• Down syndrome;
  • chromosome 21;
  • aneuploidy;
  • bone density;
  • IGF-I;
  • mice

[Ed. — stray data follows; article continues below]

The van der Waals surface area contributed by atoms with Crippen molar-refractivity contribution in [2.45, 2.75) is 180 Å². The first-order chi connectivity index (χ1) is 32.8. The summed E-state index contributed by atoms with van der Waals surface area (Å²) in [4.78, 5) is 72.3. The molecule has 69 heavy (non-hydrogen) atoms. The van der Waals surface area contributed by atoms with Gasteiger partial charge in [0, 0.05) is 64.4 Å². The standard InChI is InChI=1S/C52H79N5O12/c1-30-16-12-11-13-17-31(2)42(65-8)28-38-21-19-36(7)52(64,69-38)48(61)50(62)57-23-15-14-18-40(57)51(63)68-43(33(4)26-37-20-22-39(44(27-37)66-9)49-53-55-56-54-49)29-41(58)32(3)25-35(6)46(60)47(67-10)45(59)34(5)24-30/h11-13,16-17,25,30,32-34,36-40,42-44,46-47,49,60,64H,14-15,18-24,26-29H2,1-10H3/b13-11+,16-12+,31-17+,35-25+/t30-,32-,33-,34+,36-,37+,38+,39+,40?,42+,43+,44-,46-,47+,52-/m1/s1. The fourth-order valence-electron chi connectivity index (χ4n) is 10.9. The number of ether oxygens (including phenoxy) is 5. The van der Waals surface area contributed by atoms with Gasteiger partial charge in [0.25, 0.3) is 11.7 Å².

Down syndrome (trisomy 21) is associated with reduced bone density in humans, but it is unclear whether this is due to specific effects of chromosome 21 genes or lifestyle factors. Mouse models with aneuploidy of segments of mouse chromosome 16 that are homologous to human chromosome 21 can be used to elucidate the mechanism by which Down syndrome phenotypes arise. Ts1Rhr and Ms1Rhr mice are trisomic and monosomic, respectively, for the hypothesized “Down syndrome critical region” containing approximately 33 genes. We assessed the skeletons of these mice from 3 to 16 weeks of age using dual X-ray absorptiometry. Ts1Rhr mice were unexpectedly similar to normal controls, showing that a larger region of trisomy is necessary to recapitulate the Down syndrome phenotype. Ms1Rhr mice, in contrast, showed decreases in weight, bone mineral content, bone mineral density, and bone area from weaning to adulthood. Regional bone density was also decreased in the femur, tibia, and lower lumbar spine. The microarchitecture of 3 week old Ms1Rhr femurs was then analyzed using µCT. Volumetric density, total tissue volume, bone volume, and bone fraction were all reduced in both cortical and trabecular bone. Ms1Rhr trabeculae were thinner and had decreased connectivity. A 31.5% reduction in the level of insulin-like growth factor I in the serum was found, and we hypothesize that this is responsible for the bone density phenotype. We discuss bone-related genes in the region and propose that humans with distal chromosome 21 deletions may exhibit reduced bone density. Published 2011. This article is a U.S. Government work and is in the public domain in the USA.